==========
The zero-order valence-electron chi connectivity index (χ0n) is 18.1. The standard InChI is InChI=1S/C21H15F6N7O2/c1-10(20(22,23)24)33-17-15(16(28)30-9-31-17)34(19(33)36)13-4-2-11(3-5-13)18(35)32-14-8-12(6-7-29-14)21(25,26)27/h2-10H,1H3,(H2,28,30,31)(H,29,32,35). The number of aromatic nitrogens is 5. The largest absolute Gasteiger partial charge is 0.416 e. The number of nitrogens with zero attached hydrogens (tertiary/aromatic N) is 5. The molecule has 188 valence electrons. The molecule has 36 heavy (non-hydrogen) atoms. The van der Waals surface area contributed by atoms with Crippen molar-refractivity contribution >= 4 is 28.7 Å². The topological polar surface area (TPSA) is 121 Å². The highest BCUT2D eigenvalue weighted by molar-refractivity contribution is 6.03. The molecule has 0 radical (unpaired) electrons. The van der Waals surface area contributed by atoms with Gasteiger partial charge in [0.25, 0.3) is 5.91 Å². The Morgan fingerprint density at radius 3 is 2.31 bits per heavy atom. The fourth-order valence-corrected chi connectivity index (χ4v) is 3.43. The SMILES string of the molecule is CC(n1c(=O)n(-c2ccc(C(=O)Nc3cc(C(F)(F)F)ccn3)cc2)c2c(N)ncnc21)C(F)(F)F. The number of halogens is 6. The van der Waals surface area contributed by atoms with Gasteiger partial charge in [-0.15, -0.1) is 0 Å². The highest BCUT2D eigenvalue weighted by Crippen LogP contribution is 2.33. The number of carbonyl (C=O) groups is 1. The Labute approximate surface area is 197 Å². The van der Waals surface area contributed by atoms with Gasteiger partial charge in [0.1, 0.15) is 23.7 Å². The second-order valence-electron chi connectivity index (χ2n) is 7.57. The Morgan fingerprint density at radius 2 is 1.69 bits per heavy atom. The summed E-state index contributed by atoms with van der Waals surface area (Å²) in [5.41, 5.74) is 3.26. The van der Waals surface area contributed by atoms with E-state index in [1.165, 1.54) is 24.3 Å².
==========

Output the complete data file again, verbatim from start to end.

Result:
The zero-order valence-electron chi connectivity index (χ0n) is 18.1. The standard InChI is InChI=1S/C21H15F6N7O2/c1-10(20(22,23)24)33-17-15(16(28)30-9-31-17)34(19(33)36)13-4-2-11(3-5-13)18(35)32-14-8-12(6-7-29-14)21(25,26)27/h2-10H,1H3,(H2,28,30,31)(H,29,32,35). The number of aromatic nitrogens is 5. The largest absolute Gasteiger partial charge is 0.416 e. The number of nitrogens with zero attached hydrogens (tertiary/aromatic N) is 5. The molecule has 188 valence electrons. The molecule has 36 heavy (non-hydrogen) atoms. The van der Waals surface area contributed by atoms with Crippen molar-refractivity contribution >= 4 is 28.7 Å². The topological polar surface area (TPSA) is 121 Å². The highest BCUT2D eigenvalue weighted by molar-refractivity contribution is 6.03. The molecule has 0 radical (unpaired) electrons. The van der Waals surface area contributed by atoms with Gasteiger partial charge in [0.25, 0.3) is 5.91 Å². The Morgan fingerprint density at radius 3 is 2.31 bits per heavy atom. The fourth-order valence-corrected chi connectivity index (χ4v) is 3.43. The SMILES string of the molecule is CC(n1c(=O)n(-c2ccc(C(=O)Nc3cc(C(F)(F)F)ccn3)cc2)c2c(N)ncnc21)C(F)(F)F. The number of halogens is 6. The van der Waals surface area contributed by atoms with Gasteiger partial charge in [-0.15, -0.1) is 0 Å². The highest BCUT2D eigenvalue weighted by Crippen LogP contribution is 2.33. The number of carbonyl (C=O) groups is 1. The Labute approximate surface area is 197 Å². The van der Waals surface area contributed by atoms with Gasteiger partial charge in [0.1, 0.15) is 23.7 Å². The second-order valence-electron chi connectivity index (χ2n) is 7.57. The Morgan fingerprint density at radius 2 is 1.69 bits per heavy atom. The summed E-state index contributed by atoms with van der Waals surface area (Å²) in [5.41, 5.74) is 3.26. The van der Waals surface area contributed by atoms with E-state index in [1.165, 1.54) is 24.3 Å².